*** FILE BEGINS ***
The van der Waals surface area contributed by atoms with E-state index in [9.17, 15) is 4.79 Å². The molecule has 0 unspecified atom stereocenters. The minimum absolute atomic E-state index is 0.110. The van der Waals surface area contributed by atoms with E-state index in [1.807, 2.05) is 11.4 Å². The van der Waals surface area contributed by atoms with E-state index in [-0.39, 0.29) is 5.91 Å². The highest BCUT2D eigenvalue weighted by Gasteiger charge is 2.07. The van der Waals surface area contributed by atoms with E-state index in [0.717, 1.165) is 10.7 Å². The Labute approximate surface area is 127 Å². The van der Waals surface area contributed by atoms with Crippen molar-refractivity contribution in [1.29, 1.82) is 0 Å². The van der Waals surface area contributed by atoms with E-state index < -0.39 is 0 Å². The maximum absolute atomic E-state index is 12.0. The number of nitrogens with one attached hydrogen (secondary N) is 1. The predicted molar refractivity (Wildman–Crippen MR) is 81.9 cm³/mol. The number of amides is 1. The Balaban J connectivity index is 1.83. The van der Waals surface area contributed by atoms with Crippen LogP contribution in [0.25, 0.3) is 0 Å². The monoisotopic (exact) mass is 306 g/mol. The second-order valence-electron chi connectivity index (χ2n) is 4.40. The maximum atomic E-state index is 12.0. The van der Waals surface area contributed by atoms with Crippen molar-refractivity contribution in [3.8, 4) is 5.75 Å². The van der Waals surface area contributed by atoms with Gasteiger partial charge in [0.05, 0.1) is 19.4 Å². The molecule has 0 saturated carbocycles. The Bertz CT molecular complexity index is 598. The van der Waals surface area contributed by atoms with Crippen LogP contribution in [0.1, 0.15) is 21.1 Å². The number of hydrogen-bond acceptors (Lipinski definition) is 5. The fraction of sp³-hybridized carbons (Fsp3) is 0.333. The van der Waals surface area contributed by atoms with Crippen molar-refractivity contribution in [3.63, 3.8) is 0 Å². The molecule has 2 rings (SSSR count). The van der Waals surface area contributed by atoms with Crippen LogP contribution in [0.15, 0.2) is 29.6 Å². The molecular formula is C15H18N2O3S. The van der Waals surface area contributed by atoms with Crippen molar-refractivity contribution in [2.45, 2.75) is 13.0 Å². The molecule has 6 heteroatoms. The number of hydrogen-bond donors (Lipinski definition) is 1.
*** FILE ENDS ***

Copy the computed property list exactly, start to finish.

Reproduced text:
The van der Waals surface area contributed by atoms with E-state index in [9.17, 15) is 4.79 Å². The molecule has 0 unspecified atom stereocenters. The minimum absolute atomic E-state index is 0.110. The van der Waals surface area contributed by atoms with E-state index in [1.807, 2.05) is 11.4 Å². The van der Waals surface area contributed by atoms with E-state index in [-0.39, 0.29) is 5.91 Å². The highest BCUT2D eigenvalue weighted by Gasteiger charge is 2.07. The van der Waals surface area contributed by atoms with E-state index in [0.717, 1.165) is 10.7 Å². The Labute approximate surface area is 127 Å². The van der Waals surface area contributed by atoms with Crippen molar-refractivity contribution in [1.29, 1.82) is 0 Å². The van der Waals surface area contributed by atoms with E-state index < -0.39 is 0 Å². The maximum absolute atomic E-state index is 12.0. The number of nitrogens with one attached hydrogen (secondary N) is 1. The predicted molar refractivity (Wildman–Crippen MR) is 81.9 cm³/mol. The number of amides is 1. The Balaban J connectivity index is 1.83. The van der Waals surface area contributed by atoms with Crippen LogP contribution in [0.25, 0.3) is 0 Å². The monoisotopic (exact) mass is 306 g/mol. The second-order valence-electron chi connectivity index (χ2n) is 4.40. The maximum atomic E-state index is 12.0. The van der Waals surface area contributed by atoms with Crippen molar-refractivity contribution in [3.8, 4) is 5.75 Å². The van der Waals surface area contributed by atoms with Gasteiger partial charge in [0.05, 0.1) is 19.4 Å². The molecule has 0 saturated carbocycles. The Bertz CT molecular complexity index is 598. The van der Waals surface area contributed by atoms with Crippen LogP contribution in [0.1, 0.15) is 21.1 Å². The number of hydrogen-bond acceptors (Lipinski definition) is 5. The fraction of sp³-hybridized carbons (Fsp3) is 0.333. The van der Waals surface area contributed by atoms with Crippen molar-refractivity contribution in [3.63, 3.8) is 0 Å². The molecule has 2 rings (SSSR count). The van der Waals surface area contributed by atoms with Crippen LogP contribution in [0.15, 0.2) is 29.6 Å². The molecular formula is C15H18N2O3S. The van der Waals surface area contributed by atoms with Crippen molar-refractivity contribution in [2.45, 2.75) is 13.0 Å². The molecule has 6 heteroatoms. The number of hydrogen-bond donors (Lipinski definition) is 1.